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Building Communities: how our affordable housing developments are transforming new neighbourhoods

Building communities, view looking up at two tower blocks with stats layered over, provision of affordable housing, community areas, strong returns, against clear social need.

Abbey Place 

WPF team outside infront of the two towers.

On a bright and blustery spring morning, we crossed London and travelled to the end of the Elizabeth Line at Abbey Wood station.  Just a stone's throw from the station is Abbey Place, currently the largest standing asset in the CBRE Affordable Housing Fund, to which we have made a commitment of £40m as part of our UK impact affordable housing portfolio.   

The area around Abbey Place currently feels somewhat windswept and remote, in spite of being within Zone 4.  We learned that the area is currently undergoing a transformation, and Abbey Place is one of the first of many new buildings that will be instrumental in turning this neighbourhood into a new community.  Significant investment and regeneration in the area is adding a huge number of additional residential properties, and being the first of these new properties as well as being conveniently located, Abbey Place is high demand. The development is a multi-family construction, made up of two towers and a shared podium garden.  One tower houses 72 flats which are being let at a discount of c.20% to market rate in the area. This ensures genuine affordability, with rents capped at 40% of the local median income.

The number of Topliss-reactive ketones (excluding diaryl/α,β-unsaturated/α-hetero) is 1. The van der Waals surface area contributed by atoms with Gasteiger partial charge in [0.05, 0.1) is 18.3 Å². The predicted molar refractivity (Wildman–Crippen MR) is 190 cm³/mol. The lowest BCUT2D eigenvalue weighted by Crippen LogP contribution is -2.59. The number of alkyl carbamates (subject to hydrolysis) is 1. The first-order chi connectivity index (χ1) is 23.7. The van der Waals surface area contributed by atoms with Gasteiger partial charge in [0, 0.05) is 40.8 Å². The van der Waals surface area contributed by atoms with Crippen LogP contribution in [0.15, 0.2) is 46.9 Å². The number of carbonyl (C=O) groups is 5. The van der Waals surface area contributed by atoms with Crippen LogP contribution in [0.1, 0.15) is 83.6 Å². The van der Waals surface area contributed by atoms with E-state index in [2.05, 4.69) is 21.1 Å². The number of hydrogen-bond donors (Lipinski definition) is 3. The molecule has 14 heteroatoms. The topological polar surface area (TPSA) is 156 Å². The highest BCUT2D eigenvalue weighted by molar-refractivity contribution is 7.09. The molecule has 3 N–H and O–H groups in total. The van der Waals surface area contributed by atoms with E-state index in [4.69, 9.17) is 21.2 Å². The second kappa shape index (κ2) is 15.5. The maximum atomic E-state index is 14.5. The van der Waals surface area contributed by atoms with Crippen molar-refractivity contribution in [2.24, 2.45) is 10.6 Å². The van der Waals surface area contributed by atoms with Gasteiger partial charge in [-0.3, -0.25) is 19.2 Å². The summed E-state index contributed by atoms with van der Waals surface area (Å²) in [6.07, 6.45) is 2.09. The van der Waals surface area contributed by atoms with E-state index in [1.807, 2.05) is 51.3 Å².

When these units were made available to the public, every single flat was let within 2 weeks, demonstrating the high level of demand.  Originally, planning permission was for 90% private rented properties, but CBRE re-negotiated this to 30%, allowing for more shared ownership properties, which support people who could not otherwise afford to get on the property ladder. The second tower contains 173 shared ownership properties.  Again, demand here has been impressive.  At the time of writing around 135 units had already been sold with even more reserved, leaving only 20 to go. 

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Two towers of flats, one with discounted rent homes, and the other of shared ownership homes.
Open plan living area, with large floor to ceiling windows looking out onto the local area.
Team on the terrace with adjacent tower in the background with solar panels on the left hand side.
View from flat window looking out onto local area.

We visited one of the still-vacant shared ownership homes to take a look.  The property was full of natural light, with spectacular floor-to-ceiling windows providing views of the surrounding area.  The environmental credentials were of a high standard (and are the same in the discounted rental properties) with an EPC rating of B and a centralised heating system.  We also learned that solar panels on the roof help power the lifts and communal areas in the building, which reduces the service charge for residents. 

After a quick trip across the shared communal space on the podium level, we ascended the rental unit tower to the roof terrace to admire the views across to Canary Wharf, and then hopped back onto the Elizabeth Line to visit our next destination.

72% discounted rent homes, 173 shared ownership homes, Right next to Abbey Wood station, 6% return over 7-10 years

Wood Wharf 

Buidling site with construction vehicles.